Overview of this How To Guide

Status of this document: Working Draft

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Contents

  1. Entry Points
  2. Case Studies
  3. Principles of Interoperability
  4. Building a Business Case
  5. Using Publicly Available Tools
  6. Tutorials
  7. Next

This section is an outline of all the sections in this How To Guide. Click on a heading below to jump directly to that section.


Entry Points

ISO 15926 itself has been around since the early 1990s. Its predecessor standards and organizations were around many years before that. A great deal has already been written. To help you with your research, this section lists the more important repositories.

Case Studies

In its most basic form, ISO 15926 has already been used many times, while in its complete form it is still in development and pilot testing. This section describes a number of these instances showing:

  • Background of the project.
  • Different usage scenarios based on different maturity starting points.
  • The original justification of ISO 15926
  • What ISO 15926 accomplished.

Principles of Interoperability

Before you can understand how to implement ISO 15926, you must understand a few principles. For instance, the typical computer programmer approach to interoperability is to learn as much as possible from each system that is a member of the exchange, in order to get the code as tight as possible, and to exploit any available idiosyncrasies. But this is exactly opposite to the approach of ISO 15926. The more you know about partner systems, the more inflexible your information exchange is. Instead, you need to devise an information exchange system that does not require any knowledge at all of any of the partners to the exchange.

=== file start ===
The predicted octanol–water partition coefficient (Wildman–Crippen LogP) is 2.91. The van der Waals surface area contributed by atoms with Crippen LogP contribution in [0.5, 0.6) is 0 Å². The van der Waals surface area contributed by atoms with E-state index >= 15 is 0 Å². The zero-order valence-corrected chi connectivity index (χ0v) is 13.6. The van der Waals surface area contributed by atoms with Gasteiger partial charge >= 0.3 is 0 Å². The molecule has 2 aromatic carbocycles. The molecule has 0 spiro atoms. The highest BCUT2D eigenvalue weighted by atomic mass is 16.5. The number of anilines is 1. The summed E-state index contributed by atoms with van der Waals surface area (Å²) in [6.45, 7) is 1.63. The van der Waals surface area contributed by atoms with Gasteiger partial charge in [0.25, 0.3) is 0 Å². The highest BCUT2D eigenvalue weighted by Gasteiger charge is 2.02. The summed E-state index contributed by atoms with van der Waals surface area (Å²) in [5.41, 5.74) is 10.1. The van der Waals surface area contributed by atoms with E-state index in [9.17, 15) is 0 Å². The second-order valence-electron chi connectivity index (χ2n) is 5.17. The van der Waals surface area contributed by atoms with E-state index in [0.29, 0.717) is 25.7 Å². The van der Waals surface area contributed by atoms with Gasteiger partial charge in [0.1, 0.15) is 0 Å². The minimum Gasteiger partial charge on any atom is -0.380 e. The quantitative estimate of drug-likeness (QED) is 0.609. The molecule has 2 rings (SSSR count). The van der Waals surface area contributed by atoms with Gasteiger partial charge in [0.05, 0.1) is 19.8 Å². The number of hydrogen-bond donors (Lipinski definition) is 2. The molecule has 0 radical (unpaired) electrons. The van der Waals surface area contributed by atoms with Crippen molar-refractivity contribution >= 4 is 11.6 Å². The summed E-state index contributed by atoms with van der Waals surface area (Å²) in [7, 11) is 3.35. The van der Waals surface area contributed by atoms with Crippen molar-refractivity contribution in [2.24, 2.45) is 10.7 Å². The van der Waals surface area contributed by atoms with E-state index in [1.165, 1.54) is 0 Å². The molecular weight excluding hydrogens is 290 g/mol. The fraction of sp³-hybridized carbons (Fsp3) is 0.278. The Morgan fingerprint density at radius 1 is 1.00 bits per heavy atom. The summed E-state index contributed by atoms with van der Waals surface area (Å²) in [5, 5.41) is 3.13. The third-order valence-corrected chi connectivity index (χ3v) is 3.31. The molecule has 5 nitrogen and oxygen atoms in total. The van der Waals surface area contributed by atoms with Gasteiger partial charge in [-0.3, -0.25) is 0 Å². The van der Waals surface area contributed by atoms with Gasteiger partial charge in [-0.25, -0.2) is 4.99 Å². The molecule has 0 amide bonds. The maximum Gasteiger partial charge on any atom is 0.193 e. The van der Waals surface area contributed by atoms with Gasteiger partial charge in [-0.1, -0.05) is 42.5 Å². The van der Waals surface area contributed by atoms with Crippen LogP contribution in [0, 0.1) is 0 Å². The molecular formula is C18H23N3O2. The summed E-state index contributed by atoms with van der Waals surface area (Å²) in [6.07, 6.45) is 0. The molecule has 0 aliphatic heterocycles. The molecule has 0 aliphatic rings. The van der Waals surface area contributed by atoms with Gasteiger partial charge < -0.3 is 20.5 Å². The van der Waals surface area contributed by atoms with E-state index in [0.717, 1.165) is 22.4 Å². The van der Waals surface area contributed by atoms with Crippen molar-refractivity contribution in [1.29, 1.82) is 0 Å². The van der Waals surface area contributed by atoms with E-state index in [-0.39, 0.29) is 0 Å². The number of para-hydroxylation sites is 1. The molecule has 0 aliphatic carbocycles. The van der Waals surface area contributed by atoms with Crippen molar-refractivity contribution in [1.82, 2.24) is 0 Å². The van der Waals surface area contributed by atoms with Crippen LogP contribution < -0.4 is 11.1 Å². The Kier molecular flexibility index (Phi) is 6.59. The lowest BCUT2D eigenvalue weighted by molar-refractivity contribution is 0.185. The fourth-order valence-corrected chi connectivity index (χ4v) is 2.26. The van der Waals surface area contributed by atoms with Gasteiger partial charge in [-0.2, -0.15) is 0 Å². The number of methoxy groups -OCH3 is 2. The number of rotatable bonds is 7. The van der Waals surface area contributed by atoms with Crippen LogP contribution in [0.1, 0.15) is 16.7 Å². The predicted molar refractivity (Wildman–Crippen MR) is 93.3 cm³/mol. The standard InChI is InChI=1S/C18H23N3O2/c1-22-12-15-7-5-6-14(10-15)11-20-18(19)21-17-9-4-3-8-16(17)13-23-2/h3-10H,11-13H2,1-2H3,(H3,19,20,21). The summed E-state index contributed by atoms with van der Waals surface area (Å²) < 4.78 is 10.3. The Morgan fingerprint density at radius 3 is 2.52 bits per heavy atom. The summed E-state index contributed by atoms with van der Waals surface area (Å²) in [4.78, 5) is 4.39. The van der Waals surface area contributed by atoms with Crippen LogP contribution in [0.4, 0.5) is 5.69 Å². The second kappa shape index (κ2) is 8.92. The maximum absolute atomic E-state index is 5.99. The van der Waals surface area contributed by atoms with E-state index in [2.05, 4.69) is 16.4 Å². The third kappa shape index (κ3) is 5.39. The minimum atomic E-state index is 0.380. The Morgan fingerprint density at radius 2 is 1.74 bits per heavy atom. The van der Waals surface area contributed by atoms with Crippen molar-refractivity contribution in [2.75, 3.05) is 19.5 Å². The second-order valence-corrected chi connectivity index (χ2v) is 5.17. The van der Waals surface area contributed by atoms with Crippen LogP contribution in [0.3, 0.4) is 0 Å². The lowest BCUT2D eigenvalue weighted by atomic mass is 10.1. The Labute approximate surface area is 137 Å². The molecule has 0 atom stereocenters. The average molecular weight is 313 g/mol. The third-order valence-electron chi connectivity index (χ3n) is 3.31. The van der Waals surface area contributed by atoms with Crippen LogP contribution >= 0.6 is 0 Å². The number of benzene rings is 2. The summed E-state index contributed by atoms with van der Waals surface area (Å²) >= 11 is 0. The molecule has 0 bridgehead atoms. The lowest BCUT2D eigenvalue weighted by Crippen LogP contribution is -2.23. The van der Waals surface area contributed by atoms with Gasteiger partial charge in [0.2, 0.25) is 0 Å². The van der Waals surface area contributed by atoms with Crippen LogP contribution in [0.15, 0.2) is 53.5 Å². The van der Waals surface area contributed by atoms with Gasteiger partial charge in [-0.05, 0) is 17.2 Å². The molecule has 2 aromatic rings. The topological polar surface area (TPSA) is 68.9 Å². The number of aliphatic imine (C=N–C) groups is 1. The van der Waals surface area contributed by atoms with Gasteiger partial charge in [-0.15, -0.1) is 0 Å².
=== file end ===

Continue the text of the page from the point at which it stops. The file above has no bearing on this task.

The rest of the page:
Building a Business Case

This section will give you some ideas on how to look for the value of ISO 15926.

In a nutshell, you first start by closely examining the interconnecting network of software at your organization. Get to know all of the information that has to move, and what each data value represents.

Second, choose a data flow to make ISO 15926-complient. Perhaps there is already a data flow; perhaps not.

Third, use the publicly-available tools to map your terms to the ISO 15926 classes.

Using Publicly Available Tools

This section describes the publicly-available

File and XML exchange technologies and other API's as well as iRING / OWL / SparQL Are you a developer or a user - you will have quite different needs here ?

Tutorials

  • Dictionary Mapping
    • Practice Files
    • Creating a Mapping Spreadsheet
    • Mapping to ISO 15926-4 using the RDS/WIP
    • Dealing with all the class choices in the RDS/WIP
    • Resolving Differences with Business Partners
  • Using Templates

Next


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